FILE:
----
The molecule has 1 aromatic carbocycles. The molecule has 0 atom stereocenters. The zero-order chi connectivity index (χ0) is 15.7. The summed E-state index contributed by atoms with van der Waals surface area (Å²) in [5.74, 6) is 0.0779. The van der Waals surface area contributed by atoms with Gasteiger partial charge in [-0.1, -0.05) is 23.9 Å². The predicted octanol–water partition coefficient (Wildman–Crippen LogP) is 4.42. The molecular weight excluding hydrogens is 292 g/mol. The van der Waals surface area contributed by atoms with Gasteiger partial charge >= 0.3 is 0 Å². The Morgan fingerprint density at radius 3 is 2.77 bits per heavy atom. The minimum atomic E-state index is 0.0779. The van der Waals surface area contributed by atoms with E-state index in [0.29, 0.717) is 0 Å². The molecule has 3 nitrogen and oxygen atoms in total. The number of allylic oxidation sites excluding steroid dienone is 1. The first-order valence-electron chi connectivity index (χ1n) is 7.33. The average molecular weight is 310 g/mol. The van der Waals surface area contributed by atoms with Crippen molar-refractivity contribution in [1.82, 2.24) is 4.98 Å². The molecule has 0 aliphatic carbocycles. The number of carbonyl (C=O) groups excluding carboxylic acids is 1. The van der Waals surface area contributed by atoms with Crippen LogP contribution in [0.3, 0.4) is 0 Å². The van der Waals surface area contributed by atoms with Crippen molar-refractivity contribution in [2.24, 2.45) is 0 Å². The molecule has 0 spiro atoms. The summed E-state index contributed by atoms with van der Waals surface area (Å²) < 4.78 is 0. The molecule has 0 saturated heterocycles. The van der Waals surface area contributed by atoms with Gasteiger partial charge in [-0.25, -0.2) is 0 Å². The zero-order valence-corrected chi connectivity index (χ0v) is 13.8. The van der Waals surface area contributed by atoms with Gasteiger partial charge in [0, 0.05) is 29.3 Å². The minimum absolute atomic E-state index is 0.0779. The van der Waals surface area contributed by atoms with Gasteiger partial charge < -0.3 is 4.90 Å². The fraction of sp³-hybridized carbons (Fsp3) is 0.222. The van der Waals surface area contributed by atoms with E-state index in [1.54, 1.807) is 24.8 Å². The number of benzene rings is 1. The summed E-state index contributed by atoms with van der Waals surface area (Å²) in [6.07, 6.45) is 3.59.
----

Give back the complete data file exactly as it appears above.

The molecule has 1 aromatic carbocycles. The molecule has 0 atom stereocenters. The zero-order chi connectivity index (χ0) is 15.7. The summed E-state index contributed by atoms with van der Waals surface area (Å²) in [5.74, 6) is 0.0779. The van der Waals surface area contributed by atoms with Gasteiger partial charge in [-0.1, -0.05) is 23.9 Å². The predicted octanol–water partition coefficient (Wildman–Crippen LogP) is 4.42. The molecular weight excluding hydrogens is 292 g/mol. The van der Waals surface area contributed by atoms with Gasteiger partial charge >= 0.3 is 0 Å². The Morgan fingerprint density at radius 3 is 2.77 bits per heavy atom. The minimum atomic E-state index is 0.0779. The van der Waals surface area contributed by atoms with E-state index in [0.29, 0.717) is 0 Å². The molecule has 3 nitrogen and oxygen atoms in total. The number of allylic oxidation sites excluding steroid dienone is 1. The first-order valence-electron chi connectivity index (χ1n) is 7.33. The average molecular weight is 310 g/mol. The van der Waals surface area contributed by atoms with Crippen molar-refractivity contribution in [1.82, 2.24) is 4.98 Å². The molecule has 0 aliphatic carbocycles. The number of carbonyl (C=O) groups excluding carboxylic acids is 1. The van der Waals surface area contributed by atoms with Crippen LogP contribution in [0.3, 0.4) is 0 Å². The van der Waals surface area contributed by atoms with Crippen molar-refractivity contribution in [2.24, 2.45) is 0 Å². The molecule has 0 spiro atoms. The summed E-state index contributed by atoms with van der Waals surface area (Å²) < 4.78 is 0. The molecule has 0 saturated heterocycles. The van der Waals surface area contributed by atoms with Gasteiger partial charge in [-0.25, -0.2) is 0 Å². The zero-order valence-corrected chi connectivity index (χ0v) is 13.8. The van der Waals surface area contributed by atoms with Gasteiger partial charge in [0, 0.05) is 29.3 Å². The minimum absolute atomic E-state index is 0.0779. The van der Waals surface area contributed by atoms with Gasteiger partial charge < -0.3 is 4.90 Å². The fraction of sp³-hybridized carbons (Fsp3) is 0.222. The van der Waals surface area contributed by atoms with E-state index in [1.54, 1.807) is 24.8 Å². The number of benzene rings is 1. The summed E-state index contributed by atoms with van der Waals surface area (Å²) in [6.07, 6.45) is 3.59.